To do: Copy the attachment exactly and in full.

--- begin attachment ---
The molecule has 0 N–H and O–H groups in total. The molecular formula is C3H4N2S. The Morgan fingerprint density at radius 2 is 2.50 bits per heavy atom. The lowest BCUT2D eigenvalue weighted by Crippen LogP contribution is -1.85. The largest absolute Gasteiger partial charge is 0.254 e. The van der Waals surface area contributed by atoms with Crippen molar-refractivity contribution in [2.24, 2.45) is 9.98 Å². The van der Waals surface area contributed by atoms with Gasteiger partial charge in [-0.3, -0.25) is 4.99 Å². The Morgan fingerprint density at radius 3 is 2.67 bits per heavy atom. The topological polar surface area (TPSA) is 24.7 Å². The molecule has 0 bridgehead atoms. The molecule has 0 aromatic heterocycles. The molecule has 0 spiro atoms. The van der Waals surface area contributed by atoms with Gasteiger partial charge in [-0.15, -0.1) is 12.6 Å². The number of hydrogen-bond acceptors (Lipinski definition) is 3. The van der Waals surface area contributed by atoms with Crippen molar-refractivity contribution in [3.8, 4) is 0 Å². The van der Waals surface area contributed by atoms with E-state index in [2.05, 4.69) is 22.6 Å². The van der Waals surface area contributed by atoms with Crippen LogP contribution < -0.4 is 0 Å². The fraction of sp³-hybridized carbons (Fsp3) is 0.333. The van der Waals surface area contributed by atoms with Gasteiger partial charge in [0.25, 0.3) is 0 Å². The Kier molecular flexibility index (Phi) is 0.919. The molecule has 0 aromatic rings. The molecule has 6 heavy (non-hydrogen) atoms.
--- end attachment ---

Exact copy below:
The molecule has 0 N–H and O–H groups in total. The molecular formula is C3H4N2S. The Morgan fingerprint density at radius 2 is 2.50 bits per heavy atom. The lowest BCUT2D eigenvalue weighted by Crippen LogP contribution is -1.85. The largest absolute Gasteiger partial charge is 0.254 e. The van der Waals surface area contributed by atoms with Crippen molar-refractivity contribution in [2.24, 2.45) is 9.98 Å². The van der Waals surface area contributed by atoms with Gasteiger partial charge in [-0.3, -0.25) is 4.99 Å². The Morgan fingerprint density at radius 3 is 2.67 bits per heavy atom. The topological polar surface area (TPSA) is 24.7 Å². The molecule has 0 bridgehead atoms. The molecule has 0 aromatic heterocycles. The molecule has 0 spiro atoms. The van der Waals surface area contributed by atoms with Gasteiger partial charge in [-0.15, -0.1) is 12.6 Å². The number of hydrogen-bond acceptors (Lipinski definition) is 3. The van der Waals surface area contributed by atoms with Crippen molar-refractivity contribution in [3.8, 4) is 0 Å². The van der Waals surface area contributed by atoms with E-state index in [2.05, 4.69) is 22.6 Å². The van der Waals surface area contributed by atoms with Crippen LogP contribution < -0.4 is 0 Å². The fraction of sp³-hybridized carbons (Fsp3) is 0.333. The van der Waals surface area contributed by atoms with Gasteiger partial charge in [0.25, 0.3) is 0 Å². The Kier molecular flexibility index (Phi) is 0.919. The molecule has 0 aromatic rings. The molecule has 6 heavy (non-hydrogen) atoms.